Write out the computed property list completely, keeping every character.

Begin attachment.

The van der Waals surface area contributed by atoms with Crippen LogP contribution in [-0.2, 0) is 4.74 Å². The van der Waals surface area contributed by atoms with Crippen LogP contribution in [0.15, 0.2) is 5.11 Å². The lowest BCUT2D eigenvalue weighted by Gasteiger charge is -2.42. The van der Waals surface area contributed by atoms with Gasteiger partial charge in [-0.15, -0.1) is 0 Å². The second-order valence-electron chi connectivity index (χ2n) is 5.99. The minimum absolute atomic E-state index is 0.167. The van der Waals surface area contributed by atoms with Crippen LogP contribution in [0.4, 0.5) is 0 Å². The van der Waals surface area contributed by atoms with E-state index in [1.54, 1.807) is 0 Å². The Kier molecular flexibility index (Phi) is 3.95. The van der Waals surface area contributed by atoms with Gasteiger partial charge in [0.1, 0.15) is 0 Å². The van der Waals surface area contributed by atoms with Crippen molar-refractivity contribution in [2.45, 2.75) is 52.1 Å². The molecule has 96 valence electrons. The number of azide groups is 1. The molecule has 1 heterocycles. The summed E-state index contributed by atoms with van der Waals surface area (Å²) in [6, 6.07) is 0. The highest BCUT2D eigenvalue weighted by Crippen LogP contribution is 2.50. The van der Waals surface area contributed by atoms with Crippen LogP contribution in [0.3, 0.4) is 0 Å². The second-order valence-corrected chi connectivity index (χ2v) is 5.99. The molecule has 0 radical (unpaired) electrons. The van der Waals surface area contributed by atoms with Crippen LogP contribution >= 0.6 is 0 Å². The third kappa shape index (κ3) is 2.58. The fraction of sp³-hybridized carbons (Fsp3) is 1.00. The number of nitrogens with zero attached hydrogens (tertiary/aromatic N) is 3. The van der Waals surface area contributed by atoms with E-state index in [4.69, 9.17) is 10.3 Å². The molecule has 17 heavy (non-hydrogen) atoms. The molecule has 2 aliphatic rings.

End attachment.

The van der Waals surface area contributed by atoms with Crippen LogP contribution in [-0.2, 0) is 4.74 Å². The van der Waals surface area contributed by atoms with Crippen LogP contribution in [0.15, 0.2) is 5.11 Å². The lowest BCUT2D eigenvalue weighted by Gasteiger charge is -2.42. The van der Waals surface area contributed by atoms with Gasteiger partial charge in [-0.15, -0.1) is 0 Å². The second-order valence-electron chi connectivity index (χ2n) is 5.99. The minimum absolute atomic E-state index is 0.167. The van der Waals surface area contributed by atoms with Crippen LogP contribution in [0.4, 0.5) is 0 Å². The van der Waals surface area contributed by atoms with E-state index in [1.54, 1.807) is 0 Å². The Kier molecular flexibility index (Phi) is 3.95. The van der Waals surface area contributed by atoms with Gasteiger partial charge in [0.1, 0.15) is 0 Å². The van der Waals surface area contributed by atoms with Crippen molar-refractivity contribution in [2.45, 2.75) is 52.1 Å². The molecule has 96 valence electrons. The number of azide groups is 1. The molecule has 1 heterocycles. The summed E-state index contributed by atoms with van der Waals surface area (Å²) in [6, 6.07) is 0. The highest BCUT2D eigenvalue weighted by Crippen LogP contribution is 2.50. The van der Waals surface area contributed by atoms with Crippen LogP contribution in [0.3, 0.4) is 0 Å². The second-order valence-corrected chi connectivity index (χ2v) is 5.99. The molecule has 0 radical (unpaired) electrons. The van der Waals surface area contributed by atoms with Crippen LogP contribution >= 0.6 is 0 Å². The third kappa shape index (κ3) is 2.58. The fraction of sp³-hybridized carbons (Fsp3) is 1.00. The number of nitrogens with zero attached hydrogens (tertiary/aromatic N) is 3. The van der Waals surface area contributed by atoms with E-state index in [4.69, 9.17) is 10.3 Å². The molecule has 17 heavy (non-hydrogen) atoms. The molecule has 2 aliphatic rings.